Yesterday, one of my staff invited me in to talk to her junior Honors United States History II students about how to be more efficient and effective with their internet searching, and with their time in front of a computer screen in general. To begin the discussion, I showed them this quick clip:
I wanted to help them see that there are other options than Google and Wikipedia, but also how to work within those two frequent web destinations for students. Among the alternates to Google I showed them was something called Sweet Search. This site uses a system of web guides around various topics to help students narrow the web to the areas they need instead of searching the entire web. They have guides on everything from Family Travel to High School Geometry. Additionally, we looked at some history specific sites like George Mason University’s Center for History and New Media, the State Department’s Background Notes, University of Houston’s Digital History, and news aggregators like 10×10.
However, as great as some of the students thought these sites were, the techniques we use to find information once there, and then determine the credibility of that information are most important. We discussed some basic tips on how to streamline and focus your search so that the likelihood that relevant results appear is increased. We used these two guides:
By using limiters like putting search phrases in “quotes,” or limiting results only to .edu sites (site:edu “search term”) students began to see that the results they got were of high quality than just regular searching.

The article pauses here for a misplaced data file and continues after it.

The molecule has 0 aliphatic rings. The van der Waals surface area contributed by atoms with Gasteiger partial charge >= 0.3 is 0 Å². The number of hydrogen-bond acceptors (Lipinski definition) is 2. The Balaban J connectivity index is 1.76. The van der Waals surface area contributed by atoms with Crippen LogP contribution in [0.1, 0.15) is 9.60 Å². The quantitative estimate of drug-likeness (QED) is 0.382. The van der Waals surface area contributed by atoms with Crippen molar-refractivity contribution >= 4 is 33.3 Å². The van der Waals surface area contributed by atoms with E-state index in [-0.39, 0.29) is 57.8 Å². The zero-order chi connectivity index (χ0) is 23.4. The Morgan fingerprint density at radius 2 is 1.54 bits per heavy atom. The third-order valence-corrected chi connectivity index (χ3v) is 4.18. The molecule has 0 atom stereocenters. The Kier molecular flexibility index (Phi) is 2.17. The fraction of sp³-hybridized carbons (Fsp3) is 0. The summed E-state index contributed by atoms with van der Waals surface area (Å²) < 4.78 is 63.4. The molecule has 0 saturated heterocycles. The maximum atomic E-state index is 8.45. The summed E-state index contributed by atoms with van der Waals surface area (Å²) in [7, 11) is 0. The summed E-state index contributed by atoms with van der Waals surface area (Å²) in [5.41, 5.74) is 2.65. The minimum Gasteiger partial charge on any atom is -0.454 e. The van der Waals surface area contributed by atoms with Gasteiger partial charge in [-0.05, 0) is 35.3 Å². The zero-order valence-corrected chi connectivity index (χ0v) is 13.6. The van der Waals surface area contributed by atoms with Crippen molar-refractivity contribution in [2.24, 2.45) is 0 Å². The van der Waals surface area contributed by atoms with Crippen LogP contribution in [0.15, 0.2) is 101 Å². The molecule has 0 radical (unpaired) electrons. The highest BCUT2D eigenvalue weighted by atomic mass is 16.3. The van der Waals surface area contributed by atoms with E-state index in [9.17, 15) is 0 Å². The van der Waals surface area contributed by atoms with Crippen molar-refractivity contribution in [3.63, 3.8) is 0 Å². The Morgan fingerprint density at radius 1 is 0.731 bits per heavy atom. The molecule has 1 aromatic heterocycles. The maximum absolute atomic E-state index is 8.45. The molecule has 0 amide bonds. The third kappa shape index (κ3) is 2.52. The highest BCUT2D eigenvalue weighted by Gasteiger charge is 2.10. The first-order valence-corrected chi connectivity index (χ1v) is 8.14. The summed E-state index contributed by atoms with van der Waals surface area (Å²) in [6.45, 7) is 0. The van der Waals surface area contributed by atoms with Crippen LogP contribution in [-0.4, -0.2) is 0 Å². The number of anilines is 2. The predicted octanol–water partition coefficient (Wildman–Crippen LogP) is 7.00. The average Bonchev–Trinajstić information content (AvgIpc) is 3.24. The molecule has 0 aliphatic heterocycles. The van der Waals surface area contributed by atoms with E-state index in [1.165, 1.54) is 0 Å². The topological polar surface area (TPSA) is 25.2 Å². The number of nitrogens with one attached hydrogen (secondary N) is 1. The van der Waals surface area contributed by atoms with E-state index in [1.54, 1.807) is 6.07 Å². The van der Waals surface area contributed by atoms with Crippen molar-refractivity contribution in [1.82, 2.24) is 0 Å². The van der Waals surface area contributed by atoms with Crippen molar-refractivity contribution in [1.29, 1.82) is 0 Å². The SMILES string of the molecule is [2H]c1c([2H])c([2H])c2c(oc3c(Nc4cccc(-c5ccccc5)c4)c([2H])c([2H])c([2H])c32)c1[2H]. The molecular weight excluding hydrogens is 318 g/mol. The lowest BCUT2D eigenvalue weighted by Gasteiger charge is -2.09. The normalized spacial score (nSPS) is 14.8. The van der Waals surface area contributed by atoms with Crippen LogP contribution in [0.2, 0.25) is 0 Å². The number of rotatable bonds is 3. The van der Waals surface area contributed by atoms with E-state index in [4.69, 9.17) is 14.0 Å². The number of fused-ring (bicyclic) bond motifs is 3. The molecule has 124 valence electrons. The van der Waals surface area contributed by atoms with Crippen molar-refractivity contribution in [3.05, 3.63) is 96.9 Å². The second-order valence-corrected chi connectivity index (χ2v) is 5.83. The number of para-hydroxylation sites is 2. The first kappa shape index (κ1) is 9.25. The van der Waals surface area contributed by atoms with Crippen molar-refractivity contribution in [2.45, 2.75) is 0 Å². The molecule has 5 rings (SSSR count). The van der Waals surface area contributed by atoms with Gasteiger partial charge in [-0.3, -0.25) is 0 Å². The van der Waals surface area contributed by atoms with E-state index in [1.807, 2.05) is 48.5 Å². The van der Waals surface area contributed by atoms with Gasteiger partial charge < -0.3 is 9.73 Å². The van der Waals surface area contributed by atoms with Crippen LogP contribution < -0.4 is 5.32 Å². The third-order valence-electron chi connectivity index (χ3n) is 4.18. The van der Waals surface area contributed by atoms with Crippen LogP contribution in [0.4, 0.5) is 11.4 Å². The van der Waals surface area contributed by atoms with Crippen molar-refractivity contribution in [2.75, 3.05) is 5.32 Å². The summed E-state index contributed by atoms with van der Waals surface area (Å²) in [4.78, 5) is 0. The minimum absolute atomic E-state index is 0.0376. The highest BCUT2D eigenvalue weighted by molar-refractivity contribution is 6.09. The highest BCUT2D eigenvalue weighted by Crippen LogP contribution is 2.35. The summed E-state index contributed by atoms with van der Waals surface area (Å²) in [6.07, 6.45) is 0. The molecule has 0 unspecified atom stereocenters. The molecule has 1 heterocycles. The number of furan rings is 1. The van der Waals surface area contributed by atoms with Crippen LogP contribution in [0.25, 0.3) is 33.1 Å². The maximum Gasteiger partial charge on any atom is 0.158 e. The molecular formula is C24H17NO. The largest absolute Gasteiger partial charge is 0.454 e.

We also showed them some of the guiding principles behind Wikipedia. As a resource, Wikipedia has often been vilified by educators at both the university and high school level because of the supposed unreliability of the information. Because of how search engines work, the links into and out of a Wikipedia entry cause it to be at or near the top of a typical Google search. What I tried to stress with the students was the value of Wikipedia stems from the basic rule of editing an entry: you have to validate your information with credible sources, and then list those sources at the bottom of the entry. By beginning with the “works cited” list in a Wikipedia entry, you gain access to a pre-made bibliography to begin your research on a particular topic. Don’t end your research with Wikipedia, start there.
While we didn’t have time to dive deeply into how to interrogate the web to figure out if information is credible, we did explore a few sites that help decipher which media outlet is telling the truth. Factcheck.org, and Politifact.org offer some compelling research into what Congress, the mainstream media, and even some celebrity pundits claim. By checking in on those sites and attempting verify claims, students can begin to build a better radar when it comes to the verity of a source.
One element that students often claim gets in their way is the amount of distractions they have in their lives in the way of social media–things like Facebook, Twitter, SMS, or BBM. Even adults are beginning to see how distracted these elements of our lives can cause us to be. To combat it, I showed the students how to use browser plug-ins like Readability to strip the extra content like ads and videos from a page they are reading on the internet. We also looked at things like quietube and Turn the Lights Out to eliminate distractions while they watch video on their computers. I also referenced this article, which has helped me reclaim my attention span.